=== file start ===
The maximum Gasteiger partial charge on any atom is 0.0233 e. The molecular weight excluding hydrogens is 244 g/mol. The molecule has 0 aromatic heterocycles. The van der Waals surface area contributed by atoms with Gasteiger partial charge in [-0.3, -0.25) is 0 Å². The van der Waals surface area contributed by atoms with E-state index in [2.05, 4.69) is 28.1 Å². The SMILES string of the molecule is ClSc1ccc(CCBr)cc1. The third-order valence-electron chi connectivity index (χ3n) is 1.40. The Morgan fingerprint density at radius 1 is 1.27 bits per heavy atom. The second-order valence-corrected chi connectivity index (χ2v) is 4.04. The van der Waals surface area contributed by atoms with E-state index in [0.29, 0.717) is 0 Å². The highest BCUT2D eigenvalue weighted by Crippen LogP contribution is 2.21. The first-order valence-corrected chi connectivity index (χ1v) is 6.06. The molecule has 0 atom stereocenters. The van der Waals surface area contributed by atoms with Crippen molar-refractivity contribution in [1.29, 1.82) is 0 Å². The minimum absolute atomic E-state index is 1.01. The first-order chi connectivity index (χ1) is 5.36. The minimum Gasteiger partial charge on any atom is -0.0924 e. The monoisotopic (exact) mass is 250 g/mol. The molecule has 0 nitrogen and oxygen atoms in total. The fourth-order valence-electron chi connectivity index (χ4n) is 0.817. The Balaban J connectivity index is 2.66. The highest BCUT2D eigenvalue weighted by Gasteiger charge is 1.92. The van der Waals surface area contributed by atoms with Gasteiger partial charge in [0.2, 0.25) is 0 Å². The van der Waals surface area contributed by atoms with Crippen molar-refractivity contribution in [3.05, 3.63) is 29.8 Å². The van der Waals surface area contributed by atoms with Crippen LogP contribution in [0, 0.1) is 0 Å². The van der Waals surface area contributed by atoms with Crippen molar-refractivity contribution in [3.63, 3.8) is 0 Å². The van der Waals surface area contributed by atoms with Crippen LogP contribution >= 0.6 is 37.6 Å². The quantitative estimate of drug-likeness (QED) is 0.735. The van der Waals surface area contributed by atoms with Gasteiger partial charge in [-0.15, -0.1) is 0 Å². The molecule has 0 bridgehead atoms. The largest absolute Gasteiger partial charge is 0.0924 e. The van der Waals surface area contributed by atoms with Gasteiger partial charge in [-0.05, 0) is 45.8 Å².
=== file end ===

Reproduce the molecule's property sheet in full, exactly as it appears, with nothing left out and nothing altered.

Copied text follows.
The maximum Gasteiger partial charge on any atom is 0.0233 e. The molecular weight excluding hydrogens is 244 g/mol. The molecule has 0 aromatic heterocycles. The van der Waals surface area contributed by atoms with Gasteiger partial charge in [-0.3, -0.25) is 0 Å². The van der Waals surface area contributed by atoms with E-state index in [2.05, 4.69) is 28.1 Å². The SMILES string of the molecule is ClSc1ccc(CCBr)cc1. The third-order valence-electron chi connectivity index (χ3n) is 1.40. The Morgan fingerprint density at radius 1 is 1.27 bits per heavy atom. The second-order valence-corrected chi connectivity index (χ2v) is 4.04. The van der Waals surface area contributed by atoms with E-state index in [0.29, 0.717) is 0 Å². The highest BCUT2D eigenvalue weighted by Crippen LogP contribution is 2.21. The first-order valence-corrected chi connectivity index (χ1v) is 6.06. The molecule has 0 atom stereocenters. The van der Waals surface area contributed by atoms with Crippen molar-refractivity contribution in [1.29, 1.82) is 0 Å². The minimum absolute atomic E-state index is 1.01. The first-order chi connectivity index (χ1) is 5.36. The minimum Gasteiger partial charge on any atom is -0.0924 e. The monoisotopic (exact) mass is 250 g/mol. The molecule has 0 nitrogen and oxygen atoms in total. The fourth-order valence-electron chi connectivity index (χ4n) is 0.817. The Balaban J connectivity index is 2.66. The highest BCUT2D eigenvalue weighted by Gasteiger charge is 1.92. The van der Waals surface area contributed by atoms with Gasteiger partial charge in [0.2, 0.25) is 0 Å². The van der Waals surface area contributed by atoms with Crippen molar-refractivity contribution in [3.05, 3.63) is 29.8 Å². The van der Waals surface area contributed by atoms with Crippen LogP contribution in [0, 0.1) is 0 Å². The van der Waals surface area contributed by atoms with Crippen molar-refractivity contribution in [3.63, 3.8) is 0 Å². The van der Waals surface area contributed by atoms with Crippen LogP contribution >= 0.6 is 37.6 Å². The quantitative estimate of drug-likeness (QED) is 0.735. The van der Waals surface area contributed by atoms with Gasteiger partial charge in [-0.15, -0.1) is 0 Å². The molecule has 0 bridgehead atoms. The largest absolute Gasteiger partial charge is 0.0924 e. The van der Waals surface area contributed by atoms with Gasteiger partial charge in [-0.05, 0) is 45.8 Å².